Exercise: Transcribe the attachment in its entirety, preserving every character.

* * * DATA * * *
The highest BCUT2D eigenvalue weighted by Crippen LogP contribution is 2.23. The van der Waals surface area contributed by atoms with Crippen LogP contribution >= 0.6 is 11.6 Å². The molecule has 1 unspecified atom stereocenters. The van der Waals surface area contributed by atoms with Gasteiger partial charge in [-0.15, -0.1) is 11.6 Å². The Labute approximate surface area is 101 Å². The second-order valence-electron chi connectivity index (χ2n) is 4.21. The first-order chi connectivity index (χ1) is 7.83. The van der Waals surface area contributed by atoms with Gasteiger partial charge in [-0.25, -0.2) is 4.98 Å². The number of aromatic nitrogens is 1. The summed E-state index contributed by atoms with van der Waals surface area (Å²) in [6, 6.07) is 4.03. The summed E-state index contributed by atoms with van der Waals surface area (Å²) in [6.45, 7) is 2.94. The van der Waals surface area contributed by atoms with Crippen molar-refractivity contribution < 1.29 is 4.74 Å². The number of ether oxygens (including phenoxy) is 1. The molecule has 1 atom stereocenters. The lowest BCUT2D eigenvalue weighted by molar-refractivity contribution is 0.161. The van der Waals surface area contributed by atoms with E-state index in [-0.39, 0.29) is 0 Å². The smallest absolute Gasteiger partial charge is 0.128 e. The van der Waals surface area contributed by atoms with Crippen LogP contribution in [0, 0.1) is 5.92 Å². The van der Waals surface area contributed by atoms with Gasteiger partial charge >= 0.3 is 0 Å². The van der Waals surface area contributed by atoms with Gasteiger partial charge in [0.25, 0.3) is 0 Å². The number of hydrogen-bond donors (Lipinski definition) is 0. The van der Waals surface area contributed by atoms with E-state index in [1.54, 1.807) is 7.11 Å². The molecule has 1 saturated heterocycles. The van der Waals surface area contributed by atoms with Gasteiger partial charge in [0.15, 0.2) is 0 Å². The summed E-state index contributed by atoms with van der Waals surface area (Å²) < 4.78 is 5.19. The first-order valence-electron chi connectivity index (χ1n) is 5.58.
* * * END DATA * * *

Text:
The highest BCUT2D eigenvalue weighted by Crippen LogP contribution is 2.23. The van der Waals surface area contributed by atoms with Crippen LogP contribution >= 0.6 is 11.6 Å². The molecule has 1 unspecified atom stereocenters. The van der Waals surface area contributed by atoms with Gasteiger partial charge in [-0.15, -0.1) is 11.6 Å². The Labute approximate surface area is 101 Å². The second-order valence-electron chi connectivity index (χ2n) is 4.21. The first-order chi connectivity index (χ1) is 7.83. The van der Waals surface area contributed by atoms with Gasteiger partial charge in [-0.25, -0.2) is 4.98 Å². The number of aromatic nitrogens is 1. The summed E-state index contributed by atoms with van der Waals surface area (Å²) in [6, 6.07) is 4.03. The summed E-state index contributed by atoms with van der Waals surface area (Å²) in [6.45, 7) is 2.94. The van der Waals surface area contributed by atoms with Crippen molar-refractivity contribution < 1.29 is 4.74 Å². The number of ether oxygens (including phenoxy) is 1. The molecule has 1 atom stereocenters. The lowest BCUT2D eigenvalue weighted by molar-refractivity contribution is 0.161. The van der Waals surface area contributed by atoms with E-state index in [-0.39, 0.29) is 0 Å². The smallest absolute Gasteiger partial charge is 0.128 e. The van der Waals surface area contributed by atoms with Crippen LogP contribution in [0, 0.1) is 5.92 Å². The van der Waals surface area contributed by atoms with Gasteiger partial charge >= 0.3 is 0 Å². The van der Waals surface area contributed by atoms with Gasteiger partial charge in [0.25, 0.3) is 0 Å². The number of hydrogen-bond donors (Lipinski definition) is 0. The van der Waals surface area contributed by atoms with E-state index in [1.54, 1.807) is 7.11 Å². The molecule has 1 saturated heterocycles. The van der Waals surface area contributed by atoms with Gasteiger partial charge in [0.15, 0.2) is 0 Å². The summed E-state index contributed by atoms with van der Waals surface area (Å²) < 4.78 is 5.19. The first-order valence-electron chi connectivity index (χ1n) is 5.58.